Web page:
Men of an older generation were often brought up to believe in certain things. Taught they had to be a ‘real man’. Which usually meant something along the lines of being the breadwinner, never showing emotion and bringing up your children in your own image. As society progressed and increasingly became more liberally minded in formerly unimaginable ways, many elderly people simply failed to keep up. Change can be scary. This is the case in Viggo Mortensen’s directorial debut, Falling.
Willis (Lance Henriksen) is stubborn as a mule. He still lives alone on the family farm despite declining health. A hard man, he is used to getting his way. John (Mortensen) lives in California with his Husband Eric (Terry Chen). A fact that doesn’t exactly escape his father. In an attempt to persuade him to move closer to his sister (Laura Linney) and himself, dad is invited to visit. However, his angry intransigence is difficult to bear.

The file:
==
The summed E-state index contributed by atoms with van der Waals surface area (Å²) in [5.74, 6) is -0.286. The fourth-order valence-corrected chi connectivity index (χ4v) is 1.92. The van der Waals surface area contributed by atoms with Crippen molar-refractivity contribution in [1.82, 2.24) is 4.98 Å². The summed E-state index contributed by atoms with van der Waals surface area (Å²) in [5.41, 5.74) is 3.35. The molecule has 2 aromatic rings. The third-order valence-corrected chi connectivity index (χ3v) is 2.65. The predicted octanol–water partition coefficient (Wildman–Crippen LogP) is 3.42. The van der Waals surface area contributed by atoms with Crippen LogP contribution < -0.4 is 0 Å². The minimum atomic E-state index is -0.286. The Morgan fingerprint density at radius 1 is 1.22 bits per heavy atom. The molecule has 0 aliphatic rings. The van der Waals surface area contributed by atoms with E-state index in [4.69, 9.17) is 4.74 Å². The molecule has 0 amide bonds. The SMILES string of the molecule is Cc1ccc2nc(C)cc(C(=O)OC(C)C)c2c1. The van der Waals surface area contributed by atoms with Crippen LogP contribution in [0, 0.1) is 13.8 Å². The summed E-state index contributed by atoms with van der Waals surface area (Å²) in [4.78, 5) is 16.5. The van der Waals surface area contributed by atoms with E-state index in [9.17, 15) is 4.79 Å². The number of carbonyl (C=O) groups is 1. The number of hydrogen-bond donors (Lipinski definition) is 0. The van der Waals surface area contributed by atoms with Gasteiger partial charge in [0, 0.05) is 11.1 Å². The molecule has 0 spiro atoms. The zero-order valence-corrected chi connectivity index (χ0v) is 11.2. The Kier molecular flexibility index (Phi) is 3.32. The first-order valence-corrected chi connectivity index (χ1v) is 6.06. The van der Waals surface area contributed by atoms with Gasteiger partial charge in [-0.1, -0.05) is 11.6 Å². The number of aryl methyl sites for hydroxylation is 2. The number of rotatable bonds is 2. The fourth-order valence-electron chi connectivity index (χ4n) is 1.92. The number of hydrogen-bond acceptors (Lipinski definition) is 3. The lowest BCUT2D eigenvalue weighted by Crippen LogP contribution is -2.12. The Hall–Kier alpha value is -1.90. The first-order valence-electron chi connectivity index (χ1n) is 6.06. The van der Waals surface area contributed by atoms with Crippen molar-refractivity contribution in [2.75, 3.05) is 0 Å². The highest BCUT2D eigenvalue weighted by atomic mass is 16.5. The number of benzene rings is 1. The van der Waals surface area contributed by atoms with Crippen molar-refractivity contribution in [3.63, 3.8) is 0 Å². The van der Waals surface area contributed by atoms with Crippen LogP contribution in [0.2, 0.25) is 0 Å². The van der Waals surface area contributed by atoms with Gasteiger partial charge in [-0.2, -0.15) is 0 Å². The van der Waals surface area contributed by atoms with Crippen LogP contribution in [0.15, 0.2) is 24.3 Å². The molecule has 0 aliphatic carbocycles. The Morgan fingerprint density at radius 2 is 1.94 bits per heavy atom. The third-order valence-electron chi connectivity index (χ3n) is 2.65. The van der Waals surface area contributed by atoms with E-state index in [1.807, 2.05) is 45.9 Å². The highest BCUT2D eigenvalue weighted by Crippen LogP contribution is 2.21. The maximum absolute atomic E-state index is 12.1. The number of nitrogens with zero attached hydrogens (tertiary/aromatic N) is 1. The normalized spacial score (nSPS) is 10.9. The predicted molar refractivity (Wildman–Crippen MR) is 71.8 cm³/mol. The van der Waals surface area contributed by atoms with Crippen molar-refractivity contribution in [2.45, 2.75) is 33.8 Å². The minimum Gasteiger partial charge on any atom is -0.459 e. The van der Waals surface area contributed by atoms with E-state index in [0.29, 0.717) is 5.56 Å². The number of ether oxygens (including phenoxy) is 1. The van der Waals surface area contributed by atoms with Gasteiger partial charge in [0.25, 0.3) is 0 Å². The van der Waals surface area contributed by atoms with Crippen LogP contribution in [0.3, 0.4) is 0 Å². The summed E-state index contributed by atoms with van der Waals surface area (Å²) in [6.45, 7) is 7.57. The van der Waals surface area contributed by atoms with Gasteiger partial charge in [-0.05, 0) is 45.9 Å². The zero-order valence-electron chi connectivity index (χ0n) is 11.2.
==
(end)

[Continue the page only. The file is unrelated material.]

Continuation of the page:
Falling is an acerbic drama which can be measured by the power of its central performances. In Henriksen and Mortensen you have two dramatic heavyweights and it’s the conflict between them which propels this muscular generational battle. No punches are pulled here and it’s unusual to see such bold and blunt filmmaking. Especially for a first feature. Falling is an assured character study about an intractable man who simply refuses to change.
Falling is available in the UK and Ireland from 4 December.